Parkway Trees & the Levees

Though the new policy from the Army Corps of Engineers about allowing no trees on levees, will, once implemented, harm the familiar aesthetics of the Parkway experience—until the eye adjusts to the grassy levees and the expanded view shed—the reasoning behind the decision appears sound.

While both arguments about trees and levees appear right—healthy trees on the levees strengthen them and unhealthy trees on the levees weaken them—the appropriate course to take is to protect the public’s safety (as healthy trees invariably become unhealthy trees) and that does call for a policy of no trees.

This article from the Sacramento Bee examines the current situation.

An excerpt.

“A controversial federal policy that could require millions of trees to be cut down on Central Valley levees is the target of a lawsuit.

“Three environmental groups filed suit against the U.S. Army Corps of Engineers on Monday in federal court in Sacramento.

“The Army Corps sets national standards for levee safety. In 2007 it unveiled a revised maintenance policy that forbids trees or shrubs on levees. Instead, only short grass is allowed on levees and within 15 feet on either side.

“The policy raises significant concerns in California, where levee vegetation composes much of the remaining 5 percent of the Central Valley’s historic riparian forest. As such, it is crucial shade and habitat for migrating endangered fish, as well as nesting habitat for many endangered birds.

“This would be the most massive intentional infliction of environmental damage on our rivers that we’ve seen in modern times,” said Bob Wright, senior counsel at Friends of the River in Sacramento. “It’s mind-boggling.”

“Other plaintiffs are Defenders of Wildlife and the Center for Biological Diversity.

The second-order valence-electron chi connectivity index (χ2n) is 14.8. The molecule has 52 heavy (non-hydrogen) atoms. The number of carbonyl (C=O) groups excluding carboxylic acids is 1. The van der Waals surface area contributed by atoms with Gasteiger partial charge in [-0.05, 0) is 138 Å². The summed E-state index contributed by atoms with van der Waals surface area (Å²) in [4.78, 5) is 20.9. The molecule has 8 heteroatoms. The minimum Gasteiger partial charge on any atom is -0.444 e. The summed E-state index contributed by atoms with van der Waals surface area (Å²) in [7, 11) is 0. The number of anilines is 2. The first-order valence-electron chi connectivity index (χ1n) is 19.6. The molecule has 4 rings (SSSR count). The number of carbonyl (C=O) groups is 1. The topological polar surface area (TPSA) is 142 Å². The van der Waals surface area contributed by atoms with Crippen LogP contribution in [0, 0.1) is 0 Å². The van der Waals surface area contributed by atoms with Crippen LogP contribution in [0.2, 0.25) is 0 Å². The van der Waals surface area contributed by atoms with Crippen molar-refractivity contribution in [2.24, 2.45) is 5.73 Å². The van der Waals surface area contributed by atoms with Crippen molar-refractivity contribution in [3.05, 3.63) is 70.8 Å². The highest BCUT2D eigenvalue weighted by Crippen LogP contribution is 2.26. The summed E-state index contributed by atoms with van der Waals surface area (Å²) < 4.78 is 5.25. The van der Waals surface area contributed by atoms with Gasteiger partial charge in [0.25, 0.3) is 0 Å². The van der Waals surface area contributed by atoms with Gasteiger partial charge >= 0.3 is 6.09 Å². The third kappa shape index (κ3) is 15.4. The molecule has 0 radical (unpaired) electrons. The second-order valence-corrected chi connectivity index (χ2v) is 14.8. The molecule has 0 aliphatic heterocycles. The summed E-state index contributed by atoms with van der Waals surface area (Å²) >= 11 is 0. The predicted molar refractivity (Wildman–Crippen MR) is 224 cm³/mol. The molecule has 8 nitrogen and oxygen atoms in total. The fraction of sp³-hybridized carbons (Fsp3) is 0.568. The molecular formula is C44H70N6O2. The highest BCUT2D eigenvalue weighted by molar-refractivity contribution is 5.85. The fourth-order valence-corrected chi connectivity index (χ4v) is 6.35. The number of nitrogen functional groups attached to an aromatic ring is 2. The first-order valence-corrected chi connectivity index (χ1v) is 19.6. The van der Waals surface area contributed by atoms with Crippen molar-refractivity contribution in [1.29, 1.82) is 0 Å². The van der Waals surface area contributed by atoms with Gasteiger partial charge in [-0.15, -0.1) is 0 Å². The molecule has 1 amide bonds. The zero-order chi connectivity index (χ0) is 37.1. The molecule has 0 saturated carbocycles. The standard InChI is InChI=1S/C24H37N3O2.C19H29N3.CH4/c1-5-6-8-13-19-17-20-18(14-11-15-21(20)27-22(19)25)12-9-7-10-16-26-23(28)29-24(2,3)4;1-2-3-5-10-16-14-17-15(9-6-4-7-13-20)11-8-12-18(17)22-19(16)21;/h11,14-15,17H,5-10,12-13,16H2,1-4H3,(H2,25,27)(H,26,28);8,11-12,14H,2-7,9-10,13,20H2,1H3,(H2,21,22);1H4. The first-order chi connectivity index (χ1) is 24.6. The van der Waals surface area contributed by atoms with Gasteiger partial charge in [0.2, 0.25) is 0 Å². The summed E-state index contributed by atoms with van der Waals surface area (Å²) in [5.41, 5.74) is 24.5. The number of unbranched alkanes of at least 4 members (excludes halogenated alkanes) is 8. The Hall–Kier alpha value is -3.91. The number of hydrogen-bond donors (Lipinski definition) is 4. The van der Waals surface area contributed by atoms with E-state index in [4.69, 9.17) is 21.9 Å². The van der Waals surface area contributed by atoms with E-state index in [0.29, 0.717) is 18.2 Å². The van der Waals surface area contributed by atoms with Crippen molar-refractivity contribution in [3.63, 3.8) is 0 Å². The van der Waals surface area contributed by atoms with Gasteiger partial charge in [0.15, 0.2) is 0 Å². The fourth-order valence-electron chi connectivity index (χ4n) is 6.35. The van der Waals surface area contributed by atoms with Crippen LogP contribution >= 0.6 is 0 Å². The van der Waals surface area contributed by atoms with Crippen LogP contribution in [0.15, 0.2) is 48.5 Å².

“The plaintiffs allege the Army Corps policy violates the Endangered Species Act, because the agency did not consult with federal wildlife agencies; and the National Environmental Policy Act, because it didn’t prepare an environmental study. Army Corps spokesman Pete Pierce declined to comment on the lawsuit.

“The policy has not yet been carried out in the Central Valley. State and local agencies struck a deal with the Army Corps to delay it until next year while they work out a compromise.

“The Corps also created a process for local agencies to obtain exemptions so trees can remain. However, this may require costly levee redesigns.

“The potential removal of thousands of trees in the Sacramento area alarms many residents who value their shade and scenery, particularly along the American River Parkway.”

About David H Lukenbill

I am a native of Sacramento, as are my wife and daughter. I am a consultant to nonprofit organizations, and have a Bachelor of Science degree in Organizational Behavior and a Master of Public Administration degree, both from the University of San Francisco. We live along the American River with two cats and all the wild critters we can feed. I am the founding president of the American River Parkway Preservation Society and currently serve as the CFO and Senior Policy Director. I also volunteer as the President of The Lampstand Foundation, a nonprofit organization I founded in 2003.
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